Critique of Mine Disaster Art
A MINER’S son has hit out at plans for a memorial to the hundreds of men and boys who lost their lives in Bolton’s worst pit disaster. Westhoughton Town Council has commissioned artist Jane Robbins to sculpt a tribute to the 344 miners who were killed in the Pretoria Pit disaster on December 21, 1910. Ms Robbins has been asked to create a bronze statue depicting a miner, crouched on a stone plinth with a lamp and a pick lying beside him.
But David Wilkinson, whose father worked in pits across the Westhoughton area for 42 years, says his dad would be disappointed by the statue. He said: “My dad started in the pits in the 1920s. He would have a pick and a shovel and have to lie on his side picking away for hours on end. It was a hard hard job.”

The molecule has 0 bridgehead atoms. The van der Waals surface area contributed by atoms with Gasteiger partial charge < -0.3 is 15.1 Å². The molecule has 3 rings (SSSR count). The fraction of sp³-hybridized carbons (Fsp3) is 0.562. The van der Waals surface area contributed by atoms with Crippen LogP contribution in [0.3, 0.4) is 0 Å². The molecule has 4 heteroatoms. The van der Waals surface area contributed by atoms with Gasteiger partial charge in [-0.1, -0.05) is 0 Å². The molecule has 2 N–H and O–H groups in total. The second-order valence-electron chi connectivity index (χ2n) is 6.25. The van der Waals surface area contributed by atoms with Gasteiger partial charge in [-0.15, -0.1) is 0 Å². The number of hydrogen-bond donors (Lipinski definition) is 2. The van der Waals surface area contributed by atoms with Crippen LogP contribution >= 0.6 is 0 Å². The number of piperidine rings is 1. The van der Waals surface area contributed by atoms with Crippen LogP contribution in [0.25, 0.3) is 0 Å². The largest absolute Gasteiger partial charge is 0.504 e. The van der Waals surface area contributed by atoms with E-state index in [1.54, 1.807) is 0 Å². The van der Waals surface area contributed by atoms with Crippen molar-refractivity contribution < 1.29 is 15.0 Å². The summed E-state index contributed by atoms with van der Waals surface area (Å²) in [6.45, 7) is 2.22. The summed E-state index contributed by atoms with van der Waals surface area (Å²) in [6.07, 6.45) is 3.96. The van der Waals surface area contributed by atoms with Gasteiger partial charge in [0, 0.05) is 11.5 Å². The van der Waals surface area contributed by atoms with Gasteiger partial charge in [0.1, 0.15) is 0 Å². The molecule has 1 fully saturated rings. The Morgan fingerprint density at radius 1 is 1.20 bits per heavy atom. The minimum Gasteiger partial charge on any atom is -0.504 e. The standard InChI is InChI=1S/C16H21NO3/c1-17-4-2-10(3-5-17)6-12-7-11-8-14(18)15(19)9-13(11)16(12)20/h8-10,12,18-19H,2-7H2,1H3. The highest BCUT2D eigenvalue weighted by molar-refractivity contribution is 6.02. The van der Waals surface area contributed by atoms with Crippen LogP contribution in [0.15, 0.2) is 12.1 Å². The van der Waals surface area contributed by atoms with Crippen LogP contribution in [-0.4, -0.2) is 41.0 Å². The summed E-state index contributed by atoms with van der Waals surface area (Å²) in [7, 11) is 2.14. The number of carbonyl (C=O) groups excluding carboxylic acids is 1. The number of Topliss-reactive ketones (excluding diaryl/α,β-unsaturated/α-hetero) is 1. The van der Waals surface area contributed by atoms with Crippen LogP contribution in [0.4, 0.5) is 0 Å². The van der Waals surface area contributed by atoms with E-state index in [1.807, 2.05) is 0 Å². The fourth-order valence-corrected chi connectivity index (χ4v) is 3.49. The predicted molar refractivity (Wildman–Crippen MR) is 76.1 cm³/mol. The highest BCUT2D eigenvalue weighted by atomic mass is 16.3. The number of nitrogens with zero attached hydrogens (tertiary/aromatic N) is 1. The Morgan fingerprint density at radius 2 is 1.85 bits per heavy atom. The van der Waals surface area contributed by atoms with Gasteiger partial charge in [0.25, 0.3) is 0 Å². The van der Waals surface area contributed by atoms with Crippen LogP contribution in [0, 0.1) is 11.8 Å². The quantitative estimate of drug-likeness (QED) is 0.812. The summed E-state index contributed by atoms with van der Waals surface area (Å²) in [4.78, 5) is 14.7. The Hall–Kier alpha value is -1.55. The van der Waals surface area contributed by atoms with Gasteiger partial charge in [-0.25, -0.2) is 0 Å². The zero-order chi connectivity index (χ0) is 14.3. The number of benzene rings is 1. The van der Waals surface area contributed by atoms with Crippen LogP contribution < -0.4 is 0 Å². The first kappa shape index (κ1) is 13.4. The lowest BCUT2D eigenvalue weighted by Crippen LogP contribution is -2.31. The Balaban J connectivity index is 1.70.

“From what I have seen I am very disappointed. This statue doesn’t convey a miner. He just looks like a nerd, not a miner.
“It also needs to tell the story of the disaster. It wasn’t just the men and boys who died it was the women and girls who lost sons, fathers, husbands, and brothers. The disaster destroyed this town. It had a greater impact here than World War One.”
Cllr Wilkinson, who represents Westhoughton South on Bolton Council, said he was disappointed the public were not offered the opportunity to consult on the plans.
He said: “I think different proposals should have gone on display for people in the town to comment on them. There are still a lot of people in the town who have connections to mining who would have liked to contributed to the memorial.”
Cllr David Chadwick, who sits on the town council, said: “Cllr Brian Clare, who sits on the town council and is a local expert on the disaster, has told us this is an accurate depiction of a miner from 1910. However, if Cllr Wilkinson can prove otherwise then I’d be happy to see it.
“Our plans to create this memorial have been well documented in The Bolton News over the last two years and if anyone had contacted us to contribute we would have welcomed their suggestions.
“We are trying our best to create a fitting tribute to the miners who lost their lives, to coincide with the 100th anniversary of the disaster.”